Recently, on the Upper West Side of NYC, a 4-year old girl lost her life due to the negligence of a driver trying to evade the police. The driver, who was in an SUV, was involved in a police pursuit at the time he struck the 4-year old and her grandmother. Both victims were rushed to St. Luke’s-Roosevelt Hospital.

The Times spoke with a witness who reported that an SUV “was racing north on Amsterdam Avenue with a police car in pursuit when it swerved onto the sidewalk.” According to the police, shortly before the accident, the driver of the SUV had been pulled over for reckless driving. However, as the two officers exited their patrol car to approach, the SUV sped away.

During the pursuit, the driver lost control of his vehicle and struck a building approximately 15 blocks away. As he backed up, he struck the 4-year old and her grandmother.

The driver attempted to flee the scene but was apprehended. “It was a young guy driving the car,” said Nancy Caviera who witnessed the tragedy. “The police were trying to stop him.” Another witness explained, “He sped up to get away from the police—that’s when he hit the lady and the child.” Multiple reports say both victims were pinned against a building.

Unfortunately, this horror story is not an isolated incident. The 4-year old girl who was killed in this accident was at least the fourth child under 12 to be killed by a New York City motorist in 2013.

The mother of the 4-year old girl noted, “This is so hard … The horrific nature of this accident just causes every parent to step back and think about if it was your child.”

Borough President Scott Stringer promised “some tough questions” would be asked in an investigation. “We want to know whether protocols were observed. The police are going through their own investigation,” he said.

Remember, if you find yourself being pulled over by the police, you should never—under any circumstances—attempt to outrun them. Lastly, if you happen to get into an accident, never flee the scene (no matter how scared you might be) or you might get charged with the underlying offense (e.g. Reckless Driving – VTL 1212) as well as Leaving the Scene of an Accident (VTL 600).

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Celebrity Bad Behavior Behind The Wheel

Justin Bieber at the 2010 White House Easter E...

 

Teenagers usually get a bad rap when it comes to some of the decisions they make behind the wheel.   Teenagers are notorious for speeding, running lights and getting distracted behind the wheel.  Recently, some of the major telephone companies like Sprint, AT&T, Verizon and T-Mobile all joined together to sponsor a multi-million dollar campaign to stop some of these poor choices like texting while driving.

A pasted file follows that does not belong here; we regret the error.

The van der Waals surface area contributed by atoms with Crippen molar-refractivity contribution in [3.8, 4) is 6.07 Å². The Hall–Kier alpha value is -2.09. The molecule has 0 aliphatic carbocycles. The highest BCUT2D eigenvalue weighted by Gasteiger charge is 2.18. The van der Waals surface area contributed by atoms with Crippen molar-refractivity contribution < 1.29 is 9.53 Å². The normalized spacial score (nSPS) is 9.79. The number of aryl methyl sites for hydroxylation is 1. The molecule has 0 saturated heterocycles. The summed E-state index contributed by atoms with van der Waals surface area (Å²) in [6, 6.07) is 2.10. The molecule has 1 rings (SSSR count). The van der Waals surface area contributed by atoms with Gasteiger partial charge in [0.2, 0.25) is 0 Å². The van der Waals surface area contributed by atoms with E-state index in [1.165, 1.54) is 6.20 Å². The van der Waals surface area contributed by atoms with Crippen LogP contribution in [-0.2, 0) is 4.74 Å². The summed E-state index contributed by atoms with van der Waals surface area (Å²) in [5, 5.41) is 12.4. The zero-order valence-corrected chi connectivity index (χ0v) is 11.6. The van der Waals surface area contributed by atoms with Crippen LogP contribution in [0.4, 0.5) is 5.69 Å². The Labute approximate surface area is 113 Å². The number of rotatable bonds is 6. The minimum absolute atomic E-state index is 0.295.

It’s definitely a tough task to send a message to wild teenagers behind the wheel, but how do you get across to someone who’s earned millions of dollars before he was old enough to drive?  Justin Bieber is probably the most famous teenager in the world and has a garage of cars worth a couple million dollars.  But as any other celebrity that feels they may be above the law, Mr. Bieber is going to learn real soon that even he will have be facing the weight of the law if he doesn’t clean up his act.

 

Earlier this week teen pop star Justin Beiber found himself in trouble with the Los Angeles Police Department after being reports surfaced that Bieber was speeding around in his white Ferrari within a gated community.   It was said that on Sunday Beiber was driving recklessly around his neighborhood at a high rate of speed and in the vicinity of children playing.  Two separate calls were placed to the LAPD, with one of the calls allegedly being placed by former football star Keyshawn Johnson.

 

It has also been reported that after Keyshawn Johnson witnessed Mr. Bieber’s actions that he got in his Prius and chased Bieber down to confront him about his erratic behavior behind the wheel.  Johnson’s daughter is said to have been playing in the area of where Justin was driving and the former NFL star wanted to send Justin a message to let him know that he was not cool with the way the teenager was driving around.   It is expected the Sheriff’s office will file misdemeanor charges against the pop star.  Currently the pop star is refusing to comment on the incident.

 

Whether you are a celebrity or not and you have a run in with the law for reckless driving (VTL 1212), call the Rosenblum Law Firm today for a free consultation.  We have helped thousands of clients just like you fight traffic violations and avoid heavy fines and increased insurance costs.